HTTP cookies are widely used for authentication and personalization. Cookies are stored in HTTP request headers, transmitted between browsers and servers. It's very important for us to keep the size of cookies as low as possible to minimize the impact on the user's response time, especially for a large-scaled system.
For example, if you happened to be the developer of GitHub, and want to make sure when a user is editing an issue page, the content in the text editor won't disappear if he refreshes the page. In this case, you should use
localStorage to store temporary data in the browser. Don't put this kind of stuff in cookies ever.
It's a bad practice to host your static resources, i.e. assets, images and other content, under the same domain as your main site. If you really did, every HTTP request users made to the static resources will carry a copy of the cookies of under your main domain, which is totally a waste of the bandwidth.
For instance, if you happened to develop
github.com again and need to find a domain name to put the logo image of the site, you should avoid putting it either at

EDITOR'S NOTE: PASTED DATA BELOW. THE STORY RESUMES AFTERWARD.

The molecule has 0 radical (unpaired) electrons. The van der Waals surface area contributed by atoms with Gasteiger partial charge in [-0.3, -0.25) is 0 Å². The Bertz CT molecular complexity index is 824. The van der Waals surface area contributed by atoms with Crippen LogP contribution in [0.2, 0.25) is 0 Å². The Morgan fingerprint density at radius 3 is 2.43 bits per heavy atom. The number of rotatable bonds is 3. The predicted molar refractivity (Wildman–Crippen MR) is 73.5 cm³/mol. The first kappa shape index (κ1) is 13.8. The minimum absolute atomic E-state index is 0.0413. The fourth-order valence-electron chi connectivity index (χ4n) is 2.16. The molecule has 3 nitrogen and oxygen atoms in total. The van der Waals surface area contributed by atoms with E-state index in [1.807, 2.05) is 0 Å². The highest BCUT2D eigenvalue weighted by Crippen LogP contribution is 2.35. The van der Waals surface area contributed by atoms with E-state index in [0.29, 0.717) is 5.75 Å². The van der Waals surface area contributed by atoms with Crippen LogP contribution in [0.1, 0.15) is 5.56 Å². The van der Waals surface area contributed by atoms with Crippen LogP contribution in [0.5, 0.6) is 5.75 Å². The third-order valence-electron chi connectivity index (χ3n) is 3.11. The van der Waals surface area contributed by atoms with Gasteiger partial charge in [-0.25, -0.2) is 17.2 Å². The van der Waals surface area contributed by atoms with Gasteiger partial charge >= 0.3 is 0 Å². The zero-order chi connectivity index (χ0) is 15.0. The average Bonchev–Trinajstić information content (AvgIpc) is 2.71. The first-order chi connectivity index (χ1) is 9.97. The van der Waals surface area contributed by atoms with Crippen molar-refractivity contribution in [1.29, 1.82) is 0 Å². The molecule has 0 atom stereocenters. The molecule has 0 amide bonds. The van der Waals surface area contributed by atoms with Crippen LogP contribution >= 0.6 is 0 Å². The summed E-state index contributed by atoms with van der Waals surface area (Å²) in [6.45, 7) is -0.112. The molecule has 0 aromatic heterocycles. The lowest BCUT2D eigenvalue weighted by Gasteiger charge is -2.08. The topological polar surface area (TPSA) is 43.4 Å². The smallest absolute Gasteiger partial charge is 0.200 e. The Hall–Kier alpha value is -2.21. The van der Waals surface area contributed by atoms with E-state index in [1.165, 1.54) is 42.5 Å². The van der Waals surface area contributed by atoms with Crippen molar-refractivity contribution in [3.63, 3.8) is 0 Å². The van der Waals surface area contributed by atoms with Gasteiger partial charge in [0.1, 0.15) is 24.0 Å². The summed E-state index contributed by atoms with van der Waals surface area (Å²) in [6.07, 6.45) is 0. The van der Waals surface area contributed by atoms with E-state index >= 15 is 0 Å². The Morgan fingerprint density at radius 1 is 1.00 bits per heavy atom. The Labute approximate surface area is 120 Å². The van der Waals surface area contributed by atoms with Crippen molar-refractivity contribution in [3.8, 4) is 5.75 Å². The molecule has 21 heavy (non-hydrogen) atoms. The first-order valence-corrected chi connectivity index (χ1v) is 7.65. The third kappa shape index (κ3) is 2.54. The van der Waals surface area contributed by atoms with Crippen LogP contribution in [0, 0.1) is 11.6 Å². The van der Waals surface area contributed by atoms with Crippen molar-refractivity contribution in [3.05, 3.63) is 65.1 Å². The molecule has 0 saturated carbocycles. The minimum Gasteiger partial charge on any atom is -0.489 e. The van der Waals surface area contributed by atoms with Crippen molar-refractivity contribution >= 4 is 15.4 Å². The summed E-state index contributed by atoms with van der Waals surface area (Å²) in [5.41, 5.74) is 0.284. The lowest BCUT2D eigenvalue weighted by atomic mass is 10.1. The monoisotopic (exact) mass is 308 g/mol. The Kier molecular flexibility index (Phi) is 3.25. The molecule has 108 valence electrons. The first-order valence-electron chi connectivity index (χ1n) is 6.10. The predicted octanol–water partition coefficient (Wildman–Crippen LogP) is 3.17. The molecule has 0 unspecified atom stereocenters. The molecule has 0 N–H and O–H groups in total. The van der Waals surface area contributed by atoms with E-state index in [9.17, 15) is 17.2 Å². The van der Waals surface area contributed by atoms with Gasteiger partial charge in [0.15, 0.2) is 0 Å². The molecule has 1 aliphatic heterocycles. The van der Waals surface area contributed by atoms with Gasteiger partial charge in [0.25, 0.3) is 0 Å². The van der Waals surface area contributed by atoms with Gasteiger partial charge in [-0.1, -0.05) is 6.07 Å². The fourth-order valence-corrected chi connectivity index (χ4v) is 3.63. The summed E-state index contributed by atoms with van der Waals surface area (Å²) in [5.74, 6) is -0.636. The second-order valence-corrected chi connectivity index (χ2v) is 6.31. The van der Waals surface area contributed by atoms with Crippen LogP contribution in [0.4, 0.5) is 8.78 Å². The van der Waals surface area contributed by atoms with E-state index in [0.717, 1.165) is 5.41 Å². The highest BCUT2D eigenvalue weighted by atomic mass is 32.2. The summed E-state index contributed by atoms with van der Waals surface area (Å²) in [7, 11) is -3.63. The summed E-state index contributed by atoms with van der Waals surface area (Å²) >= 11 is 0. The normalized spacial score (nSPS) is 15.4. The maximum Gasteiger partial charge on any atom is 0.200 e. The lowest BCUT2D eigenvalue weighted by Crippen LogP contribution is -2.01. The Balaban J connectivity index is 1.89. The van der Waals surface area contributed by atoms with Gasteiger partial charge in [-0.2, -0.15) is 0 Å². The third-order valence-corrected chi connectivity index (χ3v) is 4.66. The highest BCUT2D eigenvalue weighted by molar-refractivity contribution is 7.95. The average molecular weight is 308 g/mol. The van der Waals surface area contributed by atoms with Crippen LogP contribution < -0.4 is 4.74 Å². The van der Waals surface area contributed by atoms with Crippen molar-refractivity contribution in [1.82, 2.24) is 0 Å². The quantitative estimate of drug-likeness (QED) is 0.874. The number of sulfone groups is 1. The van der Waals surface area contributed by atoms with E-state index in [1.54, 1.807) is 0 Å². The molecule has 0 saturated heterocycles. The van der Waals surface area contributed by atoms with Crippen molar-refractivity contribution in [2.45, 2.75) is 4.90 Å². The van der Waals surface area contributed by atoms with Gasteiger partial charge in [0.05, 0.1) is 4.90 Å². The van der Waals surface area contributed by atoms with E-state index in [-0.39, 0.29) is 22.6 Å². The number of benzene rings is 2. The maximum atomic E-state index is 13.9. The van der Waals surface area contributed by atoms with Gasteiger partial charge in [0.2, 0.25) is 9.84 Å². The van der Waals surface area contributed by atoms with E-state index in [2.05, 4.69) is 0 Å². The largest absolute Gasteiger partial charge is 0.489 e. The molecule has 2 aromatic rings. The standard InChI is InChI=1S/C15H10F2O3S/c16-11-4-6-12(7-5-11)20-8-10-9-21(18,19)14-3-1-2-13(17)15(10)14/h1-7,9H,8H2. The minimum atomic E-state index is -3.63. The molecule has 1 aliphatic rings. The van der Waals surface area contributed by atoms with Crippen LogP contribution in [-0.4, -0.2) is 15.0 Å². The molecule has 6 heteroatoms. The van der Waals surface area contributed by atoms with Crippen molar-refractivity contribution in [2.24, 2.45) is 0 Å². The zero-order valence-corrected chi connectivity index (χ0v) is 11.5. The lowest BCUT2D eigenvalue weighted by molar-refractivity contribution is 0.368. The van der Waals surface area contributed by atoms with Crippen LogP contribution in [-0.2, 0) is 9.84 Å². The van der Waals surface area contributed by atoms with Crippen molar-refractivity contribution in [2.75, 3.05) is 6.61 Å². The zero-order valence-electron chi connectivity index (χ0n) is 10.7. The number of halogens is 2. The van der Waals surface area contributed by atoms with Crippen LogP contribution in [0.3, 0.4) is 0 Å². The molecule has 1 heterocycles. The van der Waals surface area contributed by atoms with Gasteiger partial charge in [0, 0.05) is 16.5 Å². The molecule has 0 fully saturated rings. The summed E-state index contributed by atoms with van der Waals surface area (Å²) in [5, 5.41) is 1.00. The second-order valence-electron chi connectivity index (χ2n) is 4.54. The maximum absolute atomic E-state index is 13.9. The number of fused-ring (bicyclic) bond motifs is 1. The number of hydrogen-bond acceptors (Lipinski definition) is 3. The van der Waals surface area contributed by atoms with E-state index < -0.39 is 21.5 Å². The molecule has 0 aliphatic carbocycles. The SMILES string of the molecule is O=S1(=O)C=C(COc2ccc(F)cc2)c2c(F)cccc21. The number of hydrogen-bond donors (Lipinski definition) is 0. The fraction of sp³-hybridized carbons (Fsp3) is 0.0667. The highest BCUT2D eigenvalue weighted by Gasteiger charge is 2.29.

github.com/images/logo.gif or at
images.github.com/logo.gif. If users visit either of the above URLs, they will put a copy of the cookies of
github.com inside the HTTP header. A good way to deal with this is to get a new domain for serving static files. For example, GitHub uses
githubusercontent.com to serve user uploaded images.
Also, it is notable that browsers have maximum concurrent get request to the same domain, so serving static resources from a different domain also improves the loading speed of the web page more or less.
To keep the cookies short, both the key and value should be as short as possible. For example, it's a good practice to use
1 for boolean values rather than
true, and use
u as the key for storing username rather than use
username, which is too long.